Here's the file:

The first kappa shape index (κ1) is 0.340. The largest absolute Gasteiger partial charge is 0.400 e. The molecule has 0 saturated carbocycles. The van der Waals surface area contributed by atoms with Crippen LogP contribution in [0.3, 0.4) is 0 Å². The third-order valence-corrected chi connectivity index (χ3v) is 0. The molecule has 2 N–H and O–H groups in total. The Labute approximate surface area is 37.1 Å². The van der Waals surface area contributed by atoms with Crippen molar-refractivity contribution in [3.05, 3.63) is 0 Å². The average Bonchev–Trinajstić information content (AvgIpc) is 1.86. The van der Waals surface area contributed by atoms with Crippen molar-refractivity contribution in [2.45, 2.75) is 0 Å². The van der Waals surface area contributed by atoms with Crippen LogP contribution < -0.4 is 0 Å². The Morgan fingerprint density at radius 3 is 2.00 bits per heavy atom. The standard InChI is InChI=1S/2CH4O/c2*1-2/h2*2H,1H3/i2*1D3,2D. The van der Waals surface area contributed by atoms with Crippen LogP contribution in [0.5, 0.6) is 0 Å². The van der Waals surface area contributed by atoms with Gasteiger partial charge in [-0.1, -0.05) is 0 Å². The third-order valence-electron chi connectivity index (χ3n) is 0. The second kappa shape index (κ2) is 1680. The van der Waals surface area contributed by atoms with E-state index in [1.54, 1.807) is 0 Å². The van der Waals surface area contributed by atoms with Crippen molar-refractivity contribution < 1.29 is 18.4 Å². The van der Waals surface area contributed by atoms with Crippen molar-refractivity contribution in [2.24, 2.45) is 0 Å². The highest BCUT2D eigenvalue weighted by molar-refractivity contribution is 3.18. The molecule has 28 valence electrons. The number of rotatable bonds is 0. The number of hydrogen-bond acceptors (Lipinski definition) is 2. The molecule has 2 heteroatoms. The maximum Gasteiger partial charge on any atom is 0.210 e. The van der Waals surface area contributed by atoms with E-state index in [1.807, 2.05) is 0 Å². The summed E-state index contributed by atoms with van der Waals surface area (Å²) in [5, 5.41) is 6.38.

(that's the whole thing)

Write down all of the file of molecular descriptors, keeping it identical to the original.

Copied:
The first kappa shape index (κ1) is 0.340. The largest absolute Gasteiger partial charge is 0.400 e. The molecule has 0 saturated carbocycles. The van der Waals surface area contributed by atoms with Crippen LogP contribution in [0.3, 0.4) is 0 Å². The third-order valence-corrected chi connectivity index (χ3v) is 0. The molecule has 2 N–H and O–H groups in total. The Labute approximate surface area is 37.1 Å². The van der Waals surface area contributed by atoms with Crippen molar-refractivity contribution in [3.05, 3.63) is 0 Å². The average Bonchev–Trinajstić information content (AvgIpc) is 1.86. The van der Waals surface area contributed by atoms with Crippen molar-refractivity contribution in [2.45, 2.75) is 0 Å². The van der Waals surface area contributed by atoms with Crippen LogP contribution < -0.4 is 0 Å². The Morgan fingerprint density at radius 3 is 2.00 bits per heavy atom. The standard InChI is InChI=1S/2CH4O/c2*1-2/h2*2H,1H3/i2*1D3,2D. The van der Waals surface area contributed by atoms with Crippen LogP contribution in [0.5, 0.6) is 0 Å². The van der Waals surface area contributed by atoms with Gasteiger partial charge in [-0.1, -0.05) is 0 Å². The third-order valence-electron chi connectivity index (χ3n) is 0. The second kappa shape index (κ2) is 1680. The van der Waals surface area contributed by atoms with E-state index in [1.54, 1.807) is 0 Å². The van der Waals surface area contributed by atoms with Crippen molar-refractivity contribution < 1.29 is 18.4 Å². The van der Waals surface area contributed by atoms with Crippen molar-refractivity contribution in [2.24, 2.45) is 0 Å². The highest BCUT2D eigenvalue weighted by molar-refractivity contribution is 3.18. The molecule has 28 valence electrons. The number of rotatable bonds is 0. The number of hydrogen-bond acceptors (Lipinski definition) is 2. The molecule has 2 heteroatoms. The maximum Gasteiger partial charge on any atom is 0.210 e. The van der Waals surface area contributed by atoms with E-state index in [1.807, 2.05) is 0 Å². The summed E-state index contributed by atoms with van der Waals surface area (Å²) in [5, 5.41) is 6.38.